Students at BYU-Idaho gather every week for a poetry workshop, where they learn poetry tools, develop creativity and soothe stress and worries through connecting with their emotions and other people.
According to the school website, the Poetry Workshop is open every Tuesday from 6 p.m. to 8 p.m. in the Joseph Fielding Smith Building, room 323. There, anybody can learn and develop poetry skills, create pieces and share their work with others.
Joseph Eldredge, a sophomore studying humanities and the workshop’s facilitator of discussion, opens the meeting each week by teaching the participants a new word. He explains the different meanings behind it, and the participants then write a few verses using the new word and its different connotations.
They also learn different poetry styles and other tools to develop their skills, such as how to find inspiration and new meanings to words.
Besides learning and developing poetry skills, students can also develop the ability to process emotions and develop friendships.
“Poetry is a way of finding our voice and describing what we feel, it’s a coping mechanism,” Eldredge said. “It’s also a way to connect with other people and develop sympathy.”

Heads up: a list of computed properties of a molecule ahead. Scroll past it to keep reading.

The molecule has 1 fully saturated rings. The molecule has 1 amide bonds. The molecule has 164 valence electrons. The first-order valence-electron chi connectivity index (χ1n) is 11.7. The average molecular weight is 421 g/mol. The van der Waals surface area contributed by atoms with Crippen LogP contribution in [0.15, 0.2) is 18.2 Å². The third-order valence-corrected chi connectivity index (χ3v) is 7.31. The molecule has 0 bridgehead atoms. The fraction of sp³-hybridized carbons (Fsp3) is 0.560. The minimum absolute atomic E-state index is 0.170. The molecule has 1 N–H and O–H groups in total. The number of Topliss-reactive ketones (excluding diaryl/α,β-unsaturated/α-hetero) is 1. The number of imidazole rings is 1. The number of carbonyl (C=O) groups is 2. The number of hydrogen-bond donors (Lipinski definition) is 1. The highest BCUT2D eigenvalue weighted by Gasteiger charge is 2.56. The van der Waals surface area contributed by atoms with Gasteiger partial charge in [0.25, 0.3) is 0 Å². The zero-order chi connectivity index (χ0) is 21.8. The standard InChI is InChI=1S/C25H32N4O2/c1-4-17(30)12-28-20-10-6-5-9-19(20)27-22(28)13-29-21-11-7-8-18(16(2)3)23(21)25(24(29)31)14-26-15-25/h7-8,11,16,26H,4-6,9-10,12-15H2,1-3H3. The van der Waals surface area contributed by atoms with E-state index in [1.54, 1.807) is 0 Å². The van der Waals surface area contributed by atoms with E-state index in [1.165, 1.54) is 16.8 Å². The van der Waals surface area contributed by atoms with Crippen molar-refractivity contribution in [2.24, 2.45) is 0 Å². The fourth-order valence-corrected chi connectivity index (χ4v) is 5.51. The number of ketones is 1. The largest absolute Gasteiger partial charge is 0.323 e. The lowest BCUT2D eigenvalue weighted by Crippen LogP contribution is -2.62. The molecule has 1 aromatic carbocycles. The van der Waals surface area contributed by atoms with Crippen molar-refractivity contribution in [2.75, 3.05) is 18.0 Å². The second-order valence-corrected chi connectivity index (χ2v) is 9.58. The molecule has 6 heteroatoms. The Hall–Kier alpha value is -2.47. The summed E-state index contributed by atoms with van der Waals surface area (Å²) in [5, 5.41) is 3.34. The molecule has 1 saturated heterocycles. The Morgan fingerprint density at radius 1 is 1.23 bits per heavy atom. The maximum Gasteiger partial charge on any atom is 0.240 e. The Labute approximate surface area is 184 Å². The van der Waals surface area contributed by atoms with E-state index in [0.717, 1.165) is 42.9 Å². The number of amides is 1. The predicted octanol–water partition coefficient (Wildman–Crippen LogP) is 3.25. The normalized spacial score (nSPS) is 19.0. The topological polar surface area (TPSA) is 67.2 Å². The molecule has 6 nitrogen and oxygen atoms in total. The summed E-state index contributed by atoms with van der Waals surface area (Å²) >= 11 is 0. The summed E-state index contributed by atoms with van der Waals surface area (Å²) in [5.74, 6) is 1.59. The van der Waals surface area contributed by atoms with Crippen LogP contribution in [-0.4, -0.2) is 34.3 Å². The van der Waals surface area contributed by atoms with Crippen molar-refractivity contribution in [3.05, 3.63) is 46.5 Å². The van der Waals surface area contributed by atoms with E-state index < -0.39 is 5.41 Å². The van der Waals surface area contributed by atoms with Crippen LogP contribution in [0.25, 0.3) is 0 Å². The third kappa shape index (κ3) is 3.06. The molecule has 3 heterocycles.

However, according to Sofia Nagliati, a senior studying psychology, poetry can be difficult and requires several skills.
“Writing poems is hard because there are so many rules and different things you must think about,” Nagliati said. “I think it’s as hard as writing music.”
With or without skills, voicing one’s feelings can be hard, but Eldredge invites everyone to come to the workshop because “no one can write poetry like you can write poetry.”
“If you feel like you can’t write it out, just come and get inspired,” Eldredge said. “The more you are around it, the more you will start noticing poetry in your life.”